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Jakarta Post

Will what's on our plates cause the next pandemic?

  • Jason Baker

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Jakarta   /   Thu, April 9, 2020   /   01:44 pm
Will what's on our plates cause the next pandemic? This illustration image obtained on Feb. 3 courtesy of the Centers for Disease Control and Prevention, and created at the Centers for Disease Control and Prevention (CDC), reveals ultrastructural morphology exhibited by coronaviruses. (AFP/Lizabeth Menzies / Centers for Disease Control and Prevention )

The current situation in Indonesia brought about by the novel coronavirus (SARS-CoV-2) makes me want to pull my hair out. Not just because it’s disruptive, but because the signs that an outbreak like COVID-19 would happen were so clear.

Seventeen years ago, when SARS first made headlines, I locked myself in a cage in Hong Kong to illustrate the way our taste for animal flesh contributes to animal-borne diseases. That same year, I wore a hazmat suit to the ASEAN+3 Summit in Bali, where officials were discussing ways to prevent killer diseases. I also dressed as a chicken and demonstrated at a KFC in Bangkok during a deadly bird flu outbreak. All in all, I've spent more than two decades warning people that it's unhealthy – and downright dangerous – to raise animals for food.

Seeing people get sick and die from COVID-19 has only strengthened my resolve to persuade everyone to stop eating animals. We have to learn from past pandemics and go vegan before wearing face masks becomes as commonplace as wearing clothes.

Meat markets, factory farms and slaughterhouses provide the perfect breeding ground for coronaviruses and other potentially devastating pathogens. The high demand for animal-based food means that animals must be mass-produced in crowded, feces-ridden farms and slaughtered on killing floors that are contaminated with blood, vomit and other bodily fluids. Pathogens flourish in such conditions. And when an outbreak does occur, the animals, who have already suffered so much, are slaughtered en masse in horrific ways. I know. I was in Manilla when countless pigs were killed because of a swine flu outbreak.

Some scientists say SARS-CoV-2 started in a Chinese "wet market" that sold seafood, live poultry and exotic animals for human consumption. Others suspect the virus may have been spread by pangolins, scaly anteaters that are often poached and used in traditional Chinese medicine or eaten in China and Vietnam. Whatever its exact origin, SARS-CoV-2 most likely started in animals.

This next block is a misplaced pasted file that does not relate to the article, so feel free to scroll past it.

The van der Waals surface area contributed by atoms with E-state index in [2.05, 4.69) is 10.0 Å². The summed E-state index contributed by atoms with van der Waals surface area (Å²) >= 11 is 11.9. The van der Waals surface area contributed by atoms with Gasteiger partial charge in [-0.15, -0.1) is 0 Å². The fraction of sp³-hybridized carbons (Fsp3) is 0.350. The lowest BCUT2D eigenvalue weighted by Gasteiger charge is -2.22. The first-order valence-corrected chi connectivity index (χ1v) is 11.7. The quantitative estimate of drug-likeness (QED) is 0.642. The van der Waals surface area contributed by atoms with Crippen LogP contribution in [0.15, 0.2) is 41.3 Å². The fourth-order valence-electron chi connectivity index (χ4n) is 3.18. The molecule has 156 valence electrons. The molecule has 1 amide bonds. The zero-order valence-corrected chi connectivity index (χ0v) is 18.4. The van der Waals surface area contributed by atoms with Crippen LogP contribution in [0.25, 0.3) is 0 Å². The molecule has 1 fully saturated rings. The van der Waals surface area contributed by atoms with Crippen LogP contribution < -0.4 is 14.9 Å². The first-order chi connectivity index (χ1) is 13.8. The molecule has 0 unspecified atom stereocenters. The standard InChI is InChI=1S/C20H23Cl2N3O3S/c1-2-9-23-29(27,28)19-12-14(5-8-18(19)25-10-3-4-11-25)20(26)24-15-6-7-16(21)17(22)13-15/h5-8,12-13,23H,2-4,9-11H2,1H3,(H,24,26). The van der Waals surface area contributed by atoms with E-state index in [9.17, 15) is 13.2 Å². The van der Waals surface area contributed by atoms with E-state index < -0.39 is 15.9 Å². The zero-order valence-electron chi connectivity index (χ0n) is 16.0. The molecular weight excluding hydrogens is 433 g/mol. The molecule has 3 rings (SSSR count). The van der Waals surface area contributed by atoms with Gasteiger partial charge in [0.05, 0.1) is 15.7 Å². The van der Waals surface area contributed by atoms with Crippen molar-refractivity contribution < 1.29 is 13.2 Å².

According to the United Nations, 70 percent of new human diseases originate in animals, and most of those are directly linked to animals used for food. Most scientists believe that every flu virus originated in birds, as birds are known to carry every single one of the 144 varieties of influenza.

It's not unusual for animal-borne pathogens to mutate and sicken humans. While precautions such as suspending travel, quarantining at-risk individuals and practicing good hygiene may help stop the spread of COVID-19 and other deadly diseases, we need to take one more significant step to prevent future epidemics of animal-borne diseases in the first place: Stop raising animals for food.

It's bad enough that the consumption of meat and other animal-based food contributes to heart disease, diabetes and cancer and that harmful bacteria, including salmonella and E. coli, found in the intestines and feces of warm-blooded animals, often lead to food-poisoning outbreaks. Do we really want to add potentially deadly animal-borne viruses to the mix?

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PETA's senior vice president for international campaigns

Disclaimer: The opinions expressed in this article are those of the author and do not reflect the official stance of The Jakarta Post.


If you want to help in the fight against COVID-19, we have compiled an up-to-date list of community initiatives designed to aid medical workers and low-income people in this article. Link: [UPDATED] Anti-COVID-19 initiatives: Helping Indonesia fight the outbreak